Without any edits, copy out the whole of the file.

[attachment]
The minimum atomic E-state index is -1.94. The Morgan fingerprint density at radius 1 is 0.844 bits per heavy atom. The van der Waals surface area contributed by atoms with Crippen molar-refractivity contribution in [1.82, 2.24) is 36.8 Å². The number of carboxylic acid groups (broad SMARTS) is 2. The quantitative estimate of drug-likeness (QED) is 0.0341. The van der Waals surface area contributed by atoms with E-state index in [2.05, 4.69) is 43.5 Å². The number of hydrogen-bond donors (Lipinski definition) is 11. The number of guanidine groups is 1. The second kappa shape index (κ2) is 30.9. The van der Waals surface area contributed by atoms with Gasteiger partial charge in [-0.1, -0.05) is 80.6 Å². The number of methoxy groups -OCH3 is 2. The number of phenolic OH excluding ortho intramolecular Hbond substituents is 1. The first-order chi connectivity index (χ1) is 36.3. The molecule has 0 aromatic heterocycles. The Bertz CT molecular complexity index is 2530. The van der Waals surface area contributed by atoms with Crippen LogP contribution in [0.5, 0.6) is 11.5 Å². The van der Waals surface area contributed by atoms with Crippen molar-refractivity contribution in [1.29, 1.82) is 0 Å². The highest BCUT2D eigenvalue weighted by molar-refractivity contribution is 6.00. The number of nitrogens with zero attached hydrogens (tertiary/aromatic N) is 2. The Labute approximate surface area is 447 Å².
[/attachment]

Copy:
The minimum atomic E-state index is -1.94. The Morgan fingerprint density at radius 1 is 0.844 bits per heavy atom. The van der Waals surface area contributed by atoms with Crippen molar-refractivity contribution in [1.82, 2.24) is 36.8 Å². The number of carboxylic acid groups (broad SMARTS) is 2. The quantitative estimate of drug-likeness (QED) is 0.0341. The van der Waals surface area contributed by atoms with E-state index in [2.05, 4.69) is 43.5 Å². The number of hydrogen-bond donors (Lipinski definition) is 11. The number of guanidine groups is 1. The second kappa shape index (κ2) is 30.9. The van der Waals surface area contributed by atoms with Gasteiger partial charge in [-0.1, -0.05) is 80.6 Å². The number of methoxy groups -OCH3 is 2. The number of phenolic OH excluding ortho intramolecular Hbond substituents is 1. The first-order chi connectivity index (χ1) is 36.3. The molecule has 0 aromatic heterocycles. The Bertz CT molecular complexity index is 2530. The van der Waals surface area contributed by atoms with Crippen LogP contribution in [0.5, 0.6) is 11.5 Å². The van der Waals surface area contributed by atoms with Crippen molar-refractivity contribution in [1.29, 1.82) is 0 Å². The highest BCUT2D eigenvalue weighted by molar-refractivity contribution is 6.00. The number of nitrogens with zero attached hydrogens (tertiary/aromatic N) is 2. The Labute approximate surface area is 447 Å².